Yongmudo

Yongmudo (용무도) – is a martial art invented by field experts and professors of Yong-In University, a school specializing in the education of martial arts and sports since 1953. It was developed by combining the techniques of Taekwondo, Hapkido, Yudo (or Judo), Fencing and Ssireum at Yong-In University. It was devised over two years by professors and former gold medalists of Judo, Fencing, martial arts, Taekwondo, and self-defense. Yongmudo is considered a third generation martial arts; the first being one of action, the second of mental endurance, and the third a combination of the two.

Yongmudo is a “self-defense” martial art and includes a variety of techniques including throws, joint-locks, kicking, and hand strikes. These techniques are practiced and applied in both standing and ground sparring. Falls and rolls are also learned primarily in relation to throws. Yongmudo incorporates a variety of techniques into a comprehensive system of personal health and self-protection.

The guiding principle of yongmudo is flexibility of response to use an attacker’s force against themselves. Combining current health and safety knowledge with modern training techniques, yongmudo training is an excellent exercise program to challenge both the mind and body for health, fitness, and defense.

Many Korean boys learn “Taekwondo” even before they attend school and are also taught the sport while they do their military service. However, not that many people pursue Taekwondo once they start their social lives as an ordinary citizen.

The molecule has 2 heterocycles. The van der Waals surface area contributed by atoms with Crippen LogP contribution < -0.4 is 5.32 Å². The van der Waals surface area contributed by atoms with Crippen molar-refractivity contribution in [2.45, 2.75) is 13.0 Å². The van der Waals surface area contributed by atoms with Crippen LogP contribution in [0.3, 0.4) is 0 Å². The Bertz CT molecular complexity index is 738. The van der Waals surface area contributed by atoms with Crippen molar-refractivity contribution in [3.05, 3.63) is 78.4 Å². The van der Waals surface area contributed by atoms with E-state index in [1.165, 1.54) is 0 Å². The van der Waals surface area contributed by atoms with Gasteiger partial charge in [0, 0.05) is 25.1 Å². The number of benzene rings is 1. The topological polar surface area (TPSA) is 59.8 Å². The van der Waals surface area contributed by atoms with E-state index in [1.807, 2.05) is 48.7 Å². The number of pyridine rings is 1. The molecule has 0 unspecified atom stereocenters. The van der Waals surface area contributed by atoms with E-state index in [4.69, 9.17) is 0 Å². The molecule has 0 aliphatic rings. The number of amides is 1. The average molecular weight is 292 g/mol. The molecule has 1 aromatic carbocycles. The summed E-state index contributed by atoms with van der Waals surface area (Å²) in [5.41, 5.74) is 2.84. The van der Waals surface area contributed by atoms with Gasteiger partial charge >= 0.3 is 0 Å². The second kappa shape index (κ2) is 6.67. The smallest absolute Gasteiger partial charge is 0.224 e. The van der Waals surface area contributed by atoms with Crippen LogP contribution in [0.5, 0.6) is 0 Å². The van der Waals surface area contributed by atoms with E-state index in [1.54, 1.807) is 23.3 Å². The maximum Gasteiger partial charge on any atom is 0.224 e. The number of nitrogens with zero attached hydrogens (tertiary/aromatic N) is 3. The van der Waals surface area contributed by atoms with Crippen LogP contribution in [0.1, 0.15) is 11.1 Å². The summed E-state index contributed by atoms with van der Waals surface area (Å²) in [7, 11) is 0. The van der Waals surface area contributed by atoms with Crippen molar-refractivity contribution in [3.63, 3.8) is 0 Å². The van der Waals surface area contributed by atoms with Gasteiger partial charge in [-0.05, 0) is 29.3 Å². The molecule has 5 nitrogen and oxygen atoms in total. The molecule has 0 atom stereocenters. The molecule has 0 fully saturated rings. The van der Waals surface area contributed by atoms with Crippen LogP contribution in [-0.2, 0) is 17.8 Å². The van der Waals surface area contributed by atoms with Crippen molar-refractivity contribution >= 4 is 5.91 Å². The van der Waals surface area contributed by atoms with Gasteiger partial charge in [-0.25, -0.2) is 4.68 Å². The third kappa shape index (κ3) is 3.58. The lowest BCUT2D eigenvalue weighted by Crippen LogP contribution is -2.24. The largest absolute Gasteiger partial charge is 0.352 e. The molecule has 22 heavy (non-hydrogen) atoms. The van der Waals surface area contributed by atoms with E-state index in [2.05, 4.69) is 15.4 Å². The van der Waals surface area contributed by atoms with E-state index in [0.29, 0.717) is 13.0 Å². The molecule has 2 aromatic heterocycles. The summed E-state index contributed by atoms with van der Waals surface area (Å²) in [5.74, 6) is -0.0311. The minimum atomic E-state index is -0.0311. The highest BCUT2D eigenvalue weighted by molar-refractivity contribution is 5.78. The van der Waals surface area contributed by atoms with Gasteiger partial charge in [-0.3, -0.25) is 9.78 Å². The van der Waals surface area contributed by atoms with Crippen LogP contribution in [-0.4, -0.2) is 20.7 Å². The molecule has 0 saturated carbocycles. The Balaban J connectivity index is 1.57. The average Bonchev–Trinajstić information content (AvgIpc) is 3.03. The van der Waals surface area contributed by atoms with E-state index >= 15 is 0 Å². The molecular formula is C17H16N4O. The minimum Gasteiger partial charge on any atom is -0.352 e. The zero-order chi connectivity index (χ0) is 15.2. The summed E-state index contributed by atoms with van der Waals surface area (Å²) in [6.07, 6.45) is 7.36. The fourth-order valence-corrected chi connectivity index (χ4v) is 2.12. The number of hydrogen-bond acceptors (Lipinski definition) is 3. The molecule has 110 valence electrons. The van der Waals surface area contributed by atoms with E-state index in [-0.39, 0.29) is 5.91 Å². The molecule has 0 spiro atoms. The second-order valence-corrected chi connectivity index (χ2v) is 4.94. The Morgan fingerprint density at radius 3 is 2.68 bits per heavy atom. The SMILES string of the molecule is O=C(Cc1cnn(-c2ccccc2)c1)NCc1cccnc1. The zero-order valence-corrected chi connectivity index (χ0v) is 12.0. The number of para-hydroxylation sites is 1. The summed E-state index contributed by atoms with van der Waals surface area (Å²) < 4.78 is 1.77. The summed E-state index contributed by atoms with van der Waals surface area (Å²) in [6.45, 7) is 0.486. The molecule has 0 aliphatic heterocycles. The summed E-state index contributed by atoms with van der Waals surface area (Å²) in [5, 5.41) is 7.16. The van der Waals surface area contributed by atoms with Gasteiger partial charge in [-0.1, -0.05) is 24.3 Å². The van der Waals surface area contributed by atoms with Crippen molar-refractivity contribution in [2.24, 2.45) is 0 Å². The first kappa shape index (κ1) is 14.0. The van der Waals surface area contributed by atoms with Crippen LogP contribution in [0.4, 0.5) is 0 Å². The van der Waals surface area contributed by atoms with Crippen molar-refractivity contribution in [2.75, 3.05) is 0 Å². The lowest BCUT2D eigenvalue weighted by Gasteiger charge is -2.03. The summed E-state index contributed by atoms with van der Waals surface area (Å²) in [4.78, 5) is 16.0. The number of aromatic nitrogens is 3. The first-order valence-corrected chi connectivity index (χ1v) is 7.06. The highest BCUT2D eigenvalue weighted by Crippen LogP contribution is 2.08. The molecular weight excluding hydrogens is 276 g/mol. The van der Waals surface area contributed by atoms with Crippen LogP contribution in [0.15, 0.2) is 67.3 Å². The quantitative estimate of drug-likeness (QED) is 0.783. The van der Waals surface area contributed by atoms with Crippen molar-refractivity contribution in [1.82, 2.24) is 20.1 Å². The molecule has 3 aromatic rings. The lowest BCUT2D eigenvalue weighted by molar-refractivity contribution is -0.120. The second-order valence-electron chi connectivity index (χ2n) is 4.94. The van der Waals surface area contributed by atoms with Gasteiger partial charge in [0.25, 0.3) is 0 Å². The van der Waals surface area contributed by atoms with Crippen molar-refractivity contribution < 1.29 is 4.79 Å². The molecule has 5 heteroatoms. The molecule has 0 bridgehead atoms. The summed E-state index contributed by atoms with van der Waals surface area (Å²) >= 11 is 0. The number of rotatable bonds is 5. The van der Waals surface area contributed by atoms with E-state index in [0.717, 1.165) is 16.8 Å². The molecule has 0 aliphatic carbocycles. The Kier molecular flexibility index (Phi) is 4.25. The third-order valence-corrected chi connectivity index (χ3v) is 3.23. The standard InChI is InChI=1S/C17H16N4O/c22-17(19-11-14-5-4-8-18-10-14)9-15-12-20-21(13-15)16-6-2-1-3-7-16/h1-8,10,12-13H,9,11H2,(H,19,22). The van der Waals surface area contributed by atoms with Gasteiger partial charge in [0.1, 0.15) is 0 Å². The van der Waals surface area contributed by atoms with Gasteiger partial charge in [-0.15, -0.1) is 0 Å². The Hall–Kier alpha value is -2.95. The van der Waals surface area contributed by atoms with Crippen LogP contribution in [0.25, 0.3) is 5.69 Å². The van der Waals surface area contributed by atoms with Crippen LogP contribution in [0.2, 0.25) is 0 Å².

Taekwondo is a martial arts representing Korea, but only a few people are practicing the sports as Taekwondo participants in international competitions.

“Hapgido” is quite popular but it is difficult to consider it something Korean as it is widely practiced in Japan as “Akido.” However, there is a general martial art called “Yongmudo,” which combines the techniques of Taekwondo, Hapgido, Judo, Fencing and Ssireum.

The term Yongmudo represents that it is a martial arts (mudo) invented by field experts and professors of Yongin University, a school specializing in the education of martial arts and sports since 1953.

The movements of Yongmudo were devised over two years by professors and former gold medallists of Judo, Fencing, oriental martial arts, Taekwondo, and self-defense. Giving its first demonstration of Yongmudo at an international martial arts camp in August 1999, Yongin University conducted a tour exhibition in each state of the United States in April and May last year and this year some of the school’s graduates were employed as Yongmudo instructors overseas, including the US.

Currently, Yongmudo is part of the oriental martial arts department. ¡°Bodyguard Department¡± majors take Yongmudo as a compulsory minor subject, however, Yongmudo is soon to be established as an independent department of its own.

Receiving approval from the Ministry of Culture and Tourism as an incorporated body, the school plans to inaugurate the World Yongmudo Association on June 18 and hold an international summer training camp at Yongin University’s gymnasium in July. About a hundred Americans have already applied to take part in the camp.

Kim Byeong-cheon, the chairman of the World Yongmudo Association, taught Hapgido at Yongin University for thirty years and is now a businessman in charge of 1,000 employees working at Bokwang, Bokwang Industrial Co and Bokwang Construction.

Kim described Yongmudo as a third generation martial arts; the first being one of action, the second of mental endurance, and the third a combination of the two. Kim added that Yongmudo consists of a fusion of martial arts technique, which is divided into three levels of difficulty (“dan”), elementary, intermediate and advanced, and that knowledge of Yongmudo would be useful in personal self-defense.